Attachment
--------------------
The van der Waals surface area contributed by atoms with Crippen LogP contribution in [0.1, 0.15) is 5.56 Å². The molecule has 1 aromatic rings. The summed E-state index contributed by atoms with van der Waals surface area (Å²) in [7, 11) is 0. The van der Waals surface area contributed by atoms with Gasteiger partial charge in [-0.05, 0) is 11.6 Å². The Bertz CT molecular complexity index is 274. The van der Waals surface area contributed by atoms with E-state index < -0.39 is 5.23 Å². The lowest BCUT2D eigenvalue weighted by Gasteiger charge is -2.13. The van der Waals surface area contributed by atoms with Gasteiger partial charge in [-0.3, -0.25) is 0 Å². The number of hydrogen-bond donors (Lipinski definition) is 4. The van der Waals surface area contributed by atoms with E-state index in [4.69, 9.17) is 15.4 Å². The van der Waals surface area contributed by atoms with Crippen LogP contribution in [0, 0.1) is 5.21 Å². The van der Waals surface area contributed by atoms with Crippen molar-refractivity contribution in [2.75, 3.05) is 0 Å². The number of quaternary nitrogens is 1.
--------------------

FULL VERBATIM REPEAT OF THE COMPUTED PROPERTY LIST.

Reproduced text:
The van der Waals surface area contributed by atoms with Crippen LogP contribution in [0.1, 0.15) is 5.56 Å². The molecule has 1 aromatic rings. The summed E-state index contributed by atoms with van der Waals surface area (Å²) in [7, 11) is 0. The van der Waals surface area contributed by atoms with Gasteiger partial charge in [-0.05, 0) is 11.6 Å². The Bertz CT molecular complexity index is 274. The van der Waals surface area contributed by atoms with E-state index < -0.39 is 5.23 Å². The lowest BCUT2D eigenvalue weighted by Gasteiger charge is -2.13. The van der Waals surface area contributed by atoms with Gasteiger partial charge in [-0.3, -0.25) is 0 Å². The number of hydrogen-bond donors (Lipinski definition) is 4. The van der Waals surface area contributed by atoms with E-state index in [4.69, 9.17) is 15.4 Å². The van der Waals surface area contributed by atoms with Crippen LogP contribution in [0, 0.1) is 5.21 Å². The van der Waals surface area contributed by atoms with Crippen molar-refractivity contribution in [2.75, 3.05) is 0 Å². The number of quaternary nitrogens is 1.